SENOIA, Ga. - On what was the seven-year anniversary of the Pulse nightclub shooting, the city of Tucker sought to shore up protections of the LGBTQ+ community, among others, by voting on a non-discrimination ordinance. The mayor left the room as the council voted Monday night.
Mayor Frank Auman has been long opposed to NDO. He claims the ordinance, which locally safeguards federally protected classes, such as race, color, religion, sex, sexual orientation, gender identity, national origin and disability, would actually restrict religious practices. The ordinance holds businesses and public places to the standard of not discriminating based on those protected classes.
During Monday’s meeting, each council member voiced their support, and thanks for the hard work put into crafting the ordinance.
"I think that we have to make it clear that we have to represent all the people in our community," said Alexis Weaver, who helped craft the law.
After comments from the council, the mayor offered a series of amendments to the ordinance. One was to add political party affiliation as one of the protected classes. The mayor claims one business does not allow even allow a certain party to patronize the business.
The mayor also tried to offer an amendment which could open up religion as a defense against some discrimination.
"The intention is that a respondent could come into the hearing or reply in the form that’s provided that he or she holds genuinely bona fide personal beliefs that would be forced by the government to be violated were this ordinance enforced in that specific case," the mayor said. "Basically, it makes a valid defense against of whatever type under this amendment."
"No, and I’m going to say this opens it up to someone’s personal belief that Jewish people deserved to be served at their restaurant, or Black people, or Hispanic people," said council member and mayor pro tem Anne Lerner, who helped draft the ordinance. "And so, I think this is very, very broad."
Lerner admitted that the US Supreme Court has a ruling on a case about that same thing and the city might have to change their ordinance after, but for now, she was opposed to the change.
"But for now, it’s OK? This ordinance will have the effect of causing some people to subvert their own closely, genuinely beliefs to the language responses to this ordinance," the mayor retorted.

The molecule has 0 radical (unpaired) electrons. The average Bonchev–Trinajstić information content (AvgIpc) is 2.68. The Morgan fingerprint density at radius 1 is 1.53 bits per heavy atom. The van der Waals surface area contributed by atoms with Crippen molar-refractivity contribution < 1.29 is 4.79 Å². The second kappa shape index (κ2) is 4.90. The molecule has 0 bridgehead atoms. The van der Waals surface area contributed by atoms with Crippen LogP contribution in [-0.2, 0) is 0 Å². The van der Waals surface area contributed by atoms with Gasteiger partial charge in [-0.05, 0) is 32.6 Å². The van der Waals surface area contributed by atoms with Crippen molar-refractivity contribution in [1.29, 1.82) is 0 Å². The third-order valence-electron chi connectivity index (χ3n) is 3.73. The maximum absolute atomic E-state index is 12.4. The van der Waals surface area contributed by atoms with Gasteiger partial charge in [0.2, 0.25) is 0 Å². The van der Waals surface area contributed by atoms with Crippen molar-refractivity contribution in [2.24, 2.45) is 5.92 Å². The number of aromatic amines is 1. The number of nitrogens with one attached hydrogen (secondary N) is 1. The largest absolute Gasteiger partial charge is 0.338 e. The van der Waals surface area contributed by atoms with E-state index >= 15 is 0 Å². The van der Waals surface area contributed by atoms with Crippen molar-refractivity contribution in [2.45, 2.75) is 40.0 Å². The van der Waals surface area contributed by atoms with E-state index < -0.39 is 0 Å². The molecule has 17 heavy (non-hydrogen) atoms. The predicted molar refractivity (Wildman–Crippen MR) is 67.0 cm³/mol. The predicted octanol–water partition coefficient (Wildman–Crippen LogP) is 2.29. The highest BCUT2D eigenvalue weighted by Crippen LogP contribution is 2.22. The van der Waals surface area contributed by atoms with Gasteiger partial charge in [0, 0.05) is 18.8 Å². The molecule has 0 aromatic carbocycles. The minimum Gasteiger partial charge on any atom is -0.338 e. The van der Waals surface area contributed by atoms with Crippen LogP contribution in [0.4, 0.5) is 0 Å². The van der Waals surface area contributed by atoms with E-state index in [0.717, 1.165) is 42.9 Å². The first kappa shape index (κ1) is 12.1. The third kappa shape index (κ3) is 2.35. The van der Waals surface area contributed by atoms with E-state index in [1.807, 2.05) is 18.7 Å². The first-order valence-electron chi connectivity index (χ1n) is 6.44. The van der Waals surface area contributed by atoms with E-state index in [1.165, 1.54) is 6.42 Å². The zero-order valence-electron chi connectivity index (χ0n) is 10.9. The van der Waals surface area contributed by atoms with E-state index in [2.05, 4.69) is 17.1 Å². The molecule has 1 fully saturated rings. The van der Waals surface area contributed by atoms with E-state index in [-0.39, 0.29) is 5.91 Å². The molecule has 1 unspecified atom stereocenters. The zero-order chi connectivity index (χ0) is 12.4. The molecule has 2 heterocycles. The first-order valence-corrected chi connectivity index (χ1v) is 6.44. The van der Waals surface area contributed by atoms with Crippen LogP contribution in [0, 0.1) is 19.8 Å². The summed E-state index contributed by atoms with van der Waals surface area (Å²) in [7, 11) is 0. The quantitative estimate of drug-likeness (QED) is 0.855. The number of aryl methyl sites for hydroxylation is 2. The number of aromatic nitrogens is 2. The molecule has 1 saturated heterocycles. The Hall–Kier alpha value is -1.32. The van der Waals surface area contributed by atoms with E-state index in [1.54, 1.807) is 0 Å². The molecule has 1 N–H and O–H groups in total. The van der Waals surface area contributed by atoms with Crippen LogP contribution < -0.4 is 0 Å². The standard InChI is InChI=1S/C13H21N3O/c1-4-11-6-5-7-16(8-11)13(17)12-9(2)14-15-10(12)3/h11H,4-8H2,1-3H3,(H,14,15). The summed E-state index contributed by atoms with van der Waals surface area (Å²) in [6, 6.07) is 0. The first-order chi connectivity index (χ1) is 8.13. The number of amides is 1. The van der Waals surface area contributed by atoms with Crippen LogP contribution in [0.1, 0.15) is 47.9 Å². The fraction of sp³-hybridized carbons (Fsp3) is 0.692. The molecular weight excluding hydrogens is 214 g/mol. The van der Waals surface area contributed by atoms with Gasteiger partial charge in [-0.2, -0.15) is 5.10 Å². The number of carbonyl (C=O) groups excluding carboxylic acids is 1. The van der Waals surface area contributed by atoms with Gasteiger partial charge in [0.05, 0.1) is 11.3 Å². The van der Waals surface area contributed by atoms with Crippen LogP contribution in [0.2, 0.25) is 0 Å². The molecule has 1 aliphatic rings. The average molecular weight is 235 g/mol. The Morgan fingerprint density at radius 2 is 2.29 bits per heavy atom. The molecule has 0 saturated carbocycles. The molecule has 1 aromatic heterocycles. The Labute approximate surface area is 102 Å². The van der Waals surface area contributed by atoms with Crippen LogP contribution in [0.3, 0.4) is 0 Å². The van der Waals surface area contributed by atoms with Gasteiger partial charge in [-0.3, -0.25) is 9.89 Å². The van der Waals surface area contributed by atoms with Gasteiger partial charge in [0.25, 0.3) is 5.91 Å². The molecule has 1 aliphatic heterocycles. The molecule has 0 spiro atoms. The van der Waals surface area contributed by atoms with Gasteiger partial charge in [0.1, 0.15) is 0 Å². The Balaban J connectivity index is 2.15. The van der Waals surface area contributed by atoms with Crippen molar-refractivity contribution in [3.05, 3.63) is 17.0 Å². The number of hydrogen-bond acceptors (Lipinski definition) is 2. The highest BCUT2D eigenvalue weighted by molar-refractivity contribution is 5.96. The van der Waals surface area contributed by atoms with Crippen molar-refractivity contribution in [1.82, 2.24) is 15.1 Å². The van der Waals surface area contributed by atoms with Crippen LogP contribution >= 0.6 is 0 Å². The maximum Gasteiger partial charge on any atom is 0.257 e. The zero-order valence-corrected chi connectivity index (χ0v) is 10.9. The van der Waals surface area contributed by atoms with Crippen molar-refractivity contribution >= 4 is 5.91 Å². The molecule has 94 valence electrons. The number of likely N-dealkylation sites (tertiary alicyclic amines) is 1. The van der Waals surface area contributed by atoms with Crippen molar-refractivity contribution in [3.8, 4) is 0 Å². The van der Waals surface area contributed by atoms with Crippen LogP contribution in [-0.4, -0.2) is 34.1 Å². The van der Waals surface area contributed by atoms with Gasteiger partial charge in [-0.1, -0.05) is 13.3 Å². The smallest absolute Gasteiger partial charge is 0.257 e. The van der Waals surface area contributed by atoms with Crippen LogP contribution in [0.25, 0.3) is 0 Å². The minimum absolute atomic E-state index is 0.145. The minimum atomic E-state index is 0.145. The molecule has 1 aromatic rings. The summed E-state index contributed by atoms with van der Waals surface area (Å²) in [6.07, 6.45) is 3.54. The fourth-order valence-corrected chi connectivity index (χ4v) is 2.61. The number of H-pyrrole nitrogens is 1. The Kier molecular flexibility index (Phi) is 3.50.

"Some people have to do that now under the federal laws as well," Lerner responded.
The mayor also attempted to put a time limit and other expirations on the NDO.
Each one of the mayor’s motions died without a second from the council.
Mayor Auman then went in-depth into why he opposed the measure. Summing it up that the ordinance does not create actual solutions.
"If there are any other comments, I’ll take them, but then we’re going to take a break," the mayor said.
"I’m gonna call the question," Lerner proposed, to which Weaver offered a second.
"Alright, we’re going to take a 10-minute recess," the mayor said. "Meet back here in 10 minutes sharp."
"Legal council, we called the question. We got second," Lerner said, address the city attorney.
"We’re gonna resume at exactly that point," the mayor said. "I’m taking a break."
"I’d like to call the question," Lerner said, as the mayor got up from his seat. "We got a second on the floor."
"There’s a motion pending on the floor, mayor, sorry," the city attorney Ted Baggett said.
"They’ll remain pending," the mayor said as he walked out. "I’ll be right back."
Baggett agreed there was a quorum to make the vote.
"The mayor pro tem can act in the mayor’s absent to call the vote," he said.
Every city council member’s hand was raised as Lerner assumed the meeting and called the vote.
"It passes," she noted, followed by an eruption of cheers and applause from residents in attendance.
The council then put itself in recess.
The meeting would continue as planned after the recess with the mayor.
The mayor would address the issue at the end of the meeting, calling the incident "disrespectful". Lerner responded that she hopes that was not the intent.
Lerner released a statement on Tuesday reading:
"I believe the people who spoke in favor of the ordinance and the people who spoke against the ordinance have more in common than they realize. All were speaking about the fear and hurt they feel because someone could possibly discriminate against them. People not only want to be welcomed but they want to feel that they belong. We’ve done that by passing this ordinance.
"I appreciate the community’s willingness to engage in last night’s discussion with shared humility and respect as we learn more by talking through complex issues instead of mobilizing people based on fear and anger. And even if we come to different policy conclusions, we come back to our shared goal of serving Tucker – all of Tucker. It's something I've done for more than 26 years well before we were a city and will continue to do so now and into the future. "